Factors That Contribute to Resilience 

Some individuals come by these abilities naturally, with personality traits that help them remain unflappable in the face of challenge. However, these behaviours are not just inborn traits found in a select few individuals. According to many experts, resilience is quite common, and people are very capable of learning the skills that it takes to become more resilient.

Social support is another critical variable that contributes to resilience. Mentally strong people tend to have the support of family and friends who help bolster them up in times of trouble. Other factors associated with resilience include:

  • Holding positive views of themselves and their abilities
  • Possessing the capacity to make realistic plans and stick to them
  • Having an internal locus of control (degree to which people believe they have control over the outcome of events, as opposed to external forces).
  • Being a good communicator
  • Viewing themselves as fighters rather than victims
  • Having high emotional intelligence and managing emotions effectively

How to Build Resilience 

Fortunately, resilience is something that you can build both in yourself and in your children. Here are some of the important steps that you can take to become more resilient.

Reframe Your Thoughts 

Resilient people are able to look at negative situations realistically, but in a way that doesn’t centre on blame or brooding over what cannot be changed. Instead of viewing adversity as unbeatable, focus on looking for small ways that you can tackle the problem and make changes that will help.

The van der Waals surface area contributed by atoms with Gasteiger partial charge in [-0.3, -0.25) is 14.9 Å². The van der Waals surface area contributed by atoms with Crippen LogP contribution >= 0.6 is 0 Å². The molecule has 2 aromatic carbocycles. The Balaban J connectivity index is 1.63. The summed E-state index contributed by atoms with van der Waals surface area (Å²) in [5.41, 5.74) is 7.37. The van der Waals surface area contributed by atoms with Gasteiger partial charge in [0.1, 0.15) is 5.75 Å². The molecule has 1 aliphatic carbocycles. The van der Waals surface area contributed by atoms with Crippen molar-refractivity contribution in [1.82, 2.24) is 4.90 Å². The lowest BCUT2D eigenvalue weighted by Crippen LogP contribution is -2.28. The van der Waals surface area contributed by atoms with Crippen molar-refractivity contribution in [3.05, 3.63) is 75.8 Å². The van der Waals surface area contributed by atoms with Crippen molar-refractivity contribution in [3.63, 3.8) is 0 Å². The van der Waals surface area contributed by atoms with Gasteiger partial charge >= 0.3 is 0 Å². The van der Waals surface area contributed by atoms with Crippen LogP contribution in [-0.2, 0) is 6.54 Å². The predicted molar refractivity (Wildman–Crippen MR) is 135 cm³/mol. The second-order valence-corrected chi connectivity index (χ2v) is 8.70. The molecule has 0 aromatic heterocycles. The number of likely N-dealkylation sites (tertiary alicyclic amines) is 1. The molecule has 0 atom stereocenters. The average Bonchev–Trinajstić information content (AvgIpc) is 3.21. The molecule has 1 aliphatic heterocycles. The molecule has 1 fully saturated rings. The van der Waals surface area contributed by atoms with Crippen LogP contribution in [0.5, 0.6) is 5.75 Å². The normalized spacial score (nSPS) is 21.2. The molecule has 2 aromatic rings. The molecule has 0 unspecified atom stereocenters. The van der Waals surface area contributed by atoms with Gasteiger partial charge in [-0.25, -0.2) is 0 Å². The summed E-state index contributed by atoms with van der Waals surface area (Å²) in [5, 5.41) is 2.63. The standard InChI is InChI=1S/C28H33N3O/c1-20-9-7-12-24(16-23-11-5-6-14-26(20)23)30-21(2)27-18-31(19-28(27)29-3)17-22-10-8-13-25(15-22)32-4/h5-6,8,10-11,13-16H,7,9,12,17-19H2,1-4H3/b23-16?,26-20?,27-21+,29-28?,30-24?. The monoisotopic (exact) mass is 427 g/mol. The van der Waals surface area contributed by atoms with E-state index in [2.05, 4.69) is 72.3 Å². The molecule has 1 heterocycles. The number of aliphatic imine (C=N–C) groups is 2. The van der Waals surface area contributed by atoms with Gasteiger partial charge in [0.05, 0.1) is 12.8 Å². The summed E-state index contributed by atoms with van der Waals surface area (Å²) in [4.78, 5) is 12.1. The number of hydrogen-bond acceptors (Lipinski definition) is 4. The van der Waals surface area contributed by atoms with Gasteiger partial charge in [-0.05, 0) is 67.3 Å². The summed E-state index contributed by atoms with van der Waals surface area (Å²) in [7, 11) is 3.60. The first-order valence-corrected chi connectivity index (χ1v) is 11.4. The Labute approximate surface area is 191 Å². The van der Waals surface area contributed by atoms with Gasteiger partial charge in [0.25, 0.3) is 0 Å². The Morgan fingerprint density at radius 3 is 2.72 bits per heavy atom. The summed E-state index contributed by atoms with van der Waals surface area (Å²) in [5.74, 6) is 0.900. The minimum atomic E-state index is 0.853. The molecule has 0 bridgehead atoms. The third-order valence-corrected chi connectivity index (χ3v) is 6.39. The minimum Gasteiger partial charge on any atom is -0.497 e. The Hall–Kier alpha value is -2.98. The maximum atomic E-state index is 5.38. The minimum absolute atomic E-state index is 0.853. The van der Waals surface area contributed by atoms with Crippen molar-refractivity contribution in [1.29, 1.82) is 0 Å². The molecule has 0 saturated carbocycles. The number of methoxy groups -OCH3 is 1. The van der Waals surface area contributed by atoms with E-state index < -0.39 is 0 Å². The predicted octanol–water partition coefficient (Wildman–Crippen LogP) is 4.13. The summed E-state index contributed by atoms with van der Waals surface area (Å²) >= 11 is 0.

You can also use this approach to help children learn how to better cope with challenges. Encourage them to think about challenges in more positive, hopeful ways. This way, instead of getting stuck in a loop of negative emotions, kids can learn to see these events as opportunities to challenge themselves and develop new skills.

Seek Support 

Having people you can trust and confide in is important for building resilience. Talking about the difficulties you are coping with doesn’t make them go away, but sharing with a friend or loved one can make you feel like you have someone in your corner. Discussing things with other people can also help you gain insight or even new ideas that might help you better manage the challenges you’re dealing with.

Focus on What You Can Control 

When faced with a crisis or problem, it can be easy to get overwhelmed by the things that feel far beyond your control. Instead of wishing there was some way you could go back in time or change things, try focusing only on the things that are in your control.

Even when the situation seems a bit dire, take realistic, sensible steps to help improve the situation. Improving your sense of control and resilience can be achieved no matter how these steps may be.

The important stuff stays. You can do this.